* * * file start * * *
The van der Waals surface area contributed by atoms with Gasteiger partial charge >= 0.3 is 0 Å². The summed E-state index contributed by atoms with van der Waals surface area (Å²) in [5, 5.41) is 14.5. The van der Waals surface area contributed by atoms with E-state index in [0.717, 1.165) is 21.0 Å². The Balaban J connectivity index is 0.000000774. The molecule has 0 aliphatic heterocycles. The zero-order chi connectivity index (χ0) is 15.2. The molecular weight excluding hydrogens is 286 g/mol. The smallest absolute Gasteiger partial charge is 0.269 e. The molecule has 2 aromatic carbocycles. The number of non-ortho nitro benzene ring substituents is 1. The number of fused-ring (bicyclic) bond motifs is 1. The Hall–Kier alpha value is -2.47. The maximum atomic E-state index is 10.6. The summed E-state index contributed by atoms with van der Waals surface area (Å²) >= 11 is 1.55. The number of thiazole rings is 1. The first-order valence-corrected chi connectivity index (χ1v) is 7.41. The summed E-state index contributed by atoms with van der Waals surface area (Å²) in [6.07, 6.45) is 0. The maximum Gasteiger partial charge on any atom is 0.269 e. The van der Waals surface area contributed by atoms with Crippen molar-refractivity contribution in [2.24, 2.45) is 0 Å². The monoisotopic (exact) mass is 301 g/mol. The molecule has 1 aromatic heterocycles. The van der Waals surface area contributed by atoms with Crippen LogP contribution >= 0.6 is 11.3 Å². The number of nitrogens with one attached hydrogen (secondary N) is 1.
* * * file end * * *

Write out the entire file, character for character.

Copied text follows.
The van der Waals surface area contributed by atoms with Gasteiger partial charge >= 0.3 is 0 Å². The summed E-state index contributed by atoms with van der Waals surface area (Å²) in [5, 5.41) is 14.5. The van der Waals surface area contributed by atoms with E-state index in [0.717, 1.165) is 21.0 Å². The Balaban J connectivity index is 0.000000774. The molecule has 0 aliphatic heterocycles. The zero-order chi connectivity index (χ0) is 15.2. The molecular weight excluding hydrogens is 286 g/mol. The smallest absolute Gasteiger partial charge is 0.269 e. The molecule has 2 aromatic carbocycles. The number of non-ortho nitro benzene ring substituents is 1. The number of fused-ring (bicyclic) bond motifs is 1. The Hall–Kier alpha value is -2.47. The maximum atomic E-state index is 10.6. The summed E-state index contributed by atoms with van der Waals surface area (Å²) >= 11 is 1.55. The number of thiazole rings is 1. The first-order valence-corrected chi connectivity index (χ1v) is 7.41. The summed E-state index contributed by atoms with van der Waals surface area (Å²) in [6.07, 6.45) is 0. The maximum Gasteiger partial charge on any atom is 0.269 e. The van der Waals surface area contributed by atoms with Crippen molar-refractivity contribution in [2.24, 2.45) is 0 Å². The monoisotopic (exact) mass is 301 g/mol. The molecule has 1 aromatic heterocycles. The van der Waals surface area contributed by atoms with Crippen LogP contribution >= 0.6 is 11.3 Å². The number of nitrogens with one attached hydrogen (secondary N) is 1.